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By Nick Wakeman

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Nick Wakeman

Is SBA MIA on contractor fraud?

Something has been bothering me about this contractor fraud story we’ve been following.

Where is the Small Business Administration and its power to debar and suspend companies?

I can’t help but think about MicroTech and its months-long suspension with no indictments and no criminal prosecution. No one is going to jail.

Yet, SBA brought a hammer down on MicroTech.


UPDATE: I left out an important fact. Several of the companies involved this case are service-disabled, veteran-owned small business, which is why I'm making a big deal about SBA not being involved.

And what is happening with the employers of Anthony Bilby and Thomas Flynn? As far as I can tell, nothing.

Let’s take the best case scenario: The senior management of the companies involved with Bilby and Flynn were unaware of their scheme to fake the competitive process and share profits.

I’d expect to at least find some problems with processes and internal controls at these companies that would allow something like this to happen. Wouldn’t it be reasonable to require the companies to undergo an audit and bring in a third party to monitor their activities?

That’s what SBA required of MicroTech, but only after suspending the company from pursuing new work.

Granted, the action against MicroTech was a civil matter, and the burden of proof is lower than in a criminal case.

You could also argue that the Bilby-Flynn case likely involves a continuing criminal investigation, so SBA is holding off to allow the process to run its course. (For the record, the Justice Department hasn’t confirmed whether the investigation is ongoing, but a reading of the statement of facts mentions other co-conspirators and companies that have not been indicted yet.)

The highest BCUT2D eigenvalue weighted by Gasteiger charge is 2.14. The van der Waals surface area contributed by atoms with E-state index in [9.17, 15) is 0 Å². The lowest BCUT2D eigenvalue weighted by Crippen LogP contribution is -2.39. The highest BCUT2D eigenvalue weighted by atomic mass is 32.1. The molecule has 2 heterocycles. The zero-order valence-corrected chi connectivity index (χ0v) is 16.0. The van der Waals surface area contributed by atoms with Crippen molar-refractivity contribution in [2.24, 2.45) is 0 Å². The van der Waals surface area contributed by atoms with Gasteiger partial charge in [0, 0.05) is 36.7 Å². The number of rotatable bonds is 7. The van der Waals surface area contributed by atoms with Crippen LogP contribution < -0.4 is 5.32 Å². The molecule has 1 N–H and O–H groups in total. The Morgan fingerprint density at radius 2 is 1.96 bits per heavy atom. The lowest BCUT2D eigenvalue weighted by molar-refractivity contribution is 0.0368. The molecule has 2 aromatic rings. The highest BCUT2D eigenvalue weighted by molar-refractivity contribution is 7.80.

But if SBA is holding off on action against the companies to let the process run its course, it is contradicting what it did with MicroTech, and what it did a few years ago with GTSI.

In both cases, SBA acted first and investigated second.

Why get the cart before the horse?

A better process might be to require a suspect company to install a watchdog while SBA conducts its investigation, and after the investigation is concluded, then you debar or suspend the company, or take some other kind of action.

It seems to me to be a much fairer process because innocent companies that perhaps made a mistake or had a problem with their internal controls don’t get such as a black mark on their record.

But the bad actors still get punished and should get punished.

Maybe I’m revealing my own lack of sophistication, but it just seems there needs to be a more thorough process in place before a suspension or debarment than the one that SBA has demonstrated in the MicroTech case.

It’s puzzling to me that SBA hasn't taken more forceful action against Bilby’s and Flynn’s employers, especially now that they have pleaded guilty and been sentenced to prison.

That’s enough of a green light for action, if you ask me.

Posted by Nick Wakeman on Feb 25, 2014 at 9:25 AM

Reader Comments

Wed, Feb 24, 2016 Amtower

O'Harrow of WashPost operates on the assumption that ALL contractors are thieves. SBAcalims small biz goals reach lats couple years, but closer look reveals otherwise. They need some REAL management. Not that i have an opinion.

Wed, Jul 2, 2014

Very uneven treatment is rampant, GTSI was ruined for minor infraction while Thundercat skated where flat out bribery was alledged in a sworn and signed plea.